AB - BACKGROUND: Obesity affects 36 % of patients in the Veterans Health Administration. The United States Preventive Services Task Force endorses the use of the 5As framework (Assess, Advise, Agree, Assist, Arrange) to deliver obesity counseling in primary care (PC). This study used qualitative methods to inform the development of a 5As-based weight management intervention to improve obesity care at Veterans Affairs (VA) Medical Centers. METHODS: We conducted a secondary analysis of 6 focus group sessions with Veteran patients and 25 interviews with key VA staff in PC (physicians, nurses, and MOVE! staff) in order to guide intervention development. We asked Veterans and staff to provide feedback on a proposed 5As intervention initially conceived based on prior work and a systematic review of the literature. This proposed intervention would use an online tool to deliver the 5As by assessing health behaviors and barriers (“assess”), providing tailored advice (“advise”), and helping patients set goals (“agree”). Members of the healthcare team would then discuss goals further, focusing on addressing barriers (“assist”) and providing follow-up/referral to more intensive support (“arrange”). Participants were also asked about their experiences with goal setting, weight management, and technology. Focus group and interview sessions were audio-recorded, professionally transcribed, and coded using a rigorous process previously described. To guide intervention development, transcription segments originally coded as “goal-setting,” “proposed intervention,” and/or “technology” were analyzed. The “proposed intervention” code had not been previously analyzed. RESULTS: Both Veterans and VA staff held positive views toward the use of goal setting for healthy behavior change and stressed the importance of social support in achieving goals. Veterans particularly felt the need for someone to hold them accountable for their goals and give them consistent feedback on their progress. VA staff felt that the goals needed to come directly from the patient and that the providers' role was to support the process. Veterans and staff reported mixed attitudes toward technology, acknowledging that some patients were unfamiliar with or distrusting of technology. When asked to give feedback about the proposed intervention, Veterans and staff liked that it would provide individualized counseling and support from the healthcare team to achieve goals. However, some Veterans did not believe a computer could generate individualized advice and did not want technology to replace human support. Most healthcare team members felt that time constraints would be a barrier to implementation and indicated that they could not spend more than 3-5 min on weight management. As a result of these findings, our revised intervention includes the use of a health coach to provide in-person support while using the online tool. The health coach will also provide initial counseling about weight loss and lifestyle goals to allow the healthcare team to focus their time on performing brief counseling to address barriers and endorse the goals. CONCLUSIONS: This study informed the development of a 5As intervention to improve the treatment of obesity in the PC setting. Usability testing of the online tool is currently ongoing, and pilot testing of the intervention will begin soon.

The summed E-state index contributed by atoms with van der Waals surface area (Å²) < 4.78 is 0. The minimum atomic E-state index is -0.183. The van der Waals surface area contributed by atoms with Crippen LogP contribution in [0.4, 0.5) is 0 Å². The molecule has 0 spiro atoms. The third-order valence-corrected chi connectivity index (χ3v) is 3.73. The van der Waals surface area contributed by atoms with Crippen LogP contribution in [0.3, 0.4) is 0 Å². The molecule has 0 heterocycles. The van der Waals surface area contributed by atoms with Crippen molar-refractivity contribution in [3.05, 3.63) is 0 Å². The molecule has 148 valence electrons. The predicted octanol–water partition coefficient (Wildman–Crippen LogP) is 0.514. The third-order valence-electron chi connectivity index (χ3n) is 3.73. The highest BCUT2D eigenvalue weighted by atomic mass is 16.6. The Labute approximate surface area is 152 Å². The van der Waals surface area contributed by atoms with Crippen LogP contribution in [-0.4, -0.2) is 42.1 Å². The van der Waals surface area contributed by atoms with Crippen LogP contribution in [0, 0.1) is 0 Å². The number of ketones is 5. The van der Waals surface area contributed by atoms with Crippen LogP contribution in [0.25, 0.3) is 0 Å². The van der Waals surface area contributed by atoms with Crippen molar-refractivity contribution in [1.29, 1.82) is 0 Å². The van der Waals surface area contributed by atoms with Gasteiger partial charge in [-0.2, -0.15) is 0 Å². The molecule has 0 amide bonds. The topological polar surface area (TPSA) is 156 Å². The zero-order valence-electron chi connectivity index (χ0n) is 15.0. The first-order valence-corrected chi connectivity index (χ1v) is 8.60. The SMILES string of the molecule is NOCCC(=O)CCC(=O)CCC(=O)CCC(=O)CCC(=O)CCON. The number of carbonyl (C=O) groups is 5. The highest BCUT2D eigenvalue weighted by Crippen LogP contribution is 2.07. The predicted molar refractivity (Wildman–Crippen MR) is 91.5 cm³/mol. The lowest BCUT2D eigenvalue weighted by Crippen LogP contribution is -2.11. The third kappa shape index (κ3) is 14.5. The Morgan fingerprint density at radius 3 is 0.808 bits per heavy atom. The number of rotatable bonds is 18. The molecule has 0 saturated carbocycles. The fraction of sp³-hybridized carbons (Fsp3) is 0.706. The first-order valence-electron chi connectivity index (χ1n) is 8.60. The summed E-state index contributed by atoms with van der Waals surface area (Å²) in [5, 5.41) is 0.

KW - United States

KW - behavior change

KW - computer

KW - counseling

KW - feedback system

KW - health

KW - health behavior

KW - health care

KW - health care management

KW - human

KW - information processing

KW - internal medicine

KW - interview

KW - lifestyle

KW - nurse

KW - obesity

KW - patient

KW - physician

KW - preventive health service

KW - primary medical care

KW - secondary analysis

KW - social support

KW - society

KW - systematic review

KW - technology

KW - veteran

KW - veterans health

KW - weight

KW - weight reduction

M3 - Meeting Abstract

SP - S137-S137

JO - Journal of General Internal Medicine

JF - Journal of General Internal Medicine

SN - 0884-8734

ER -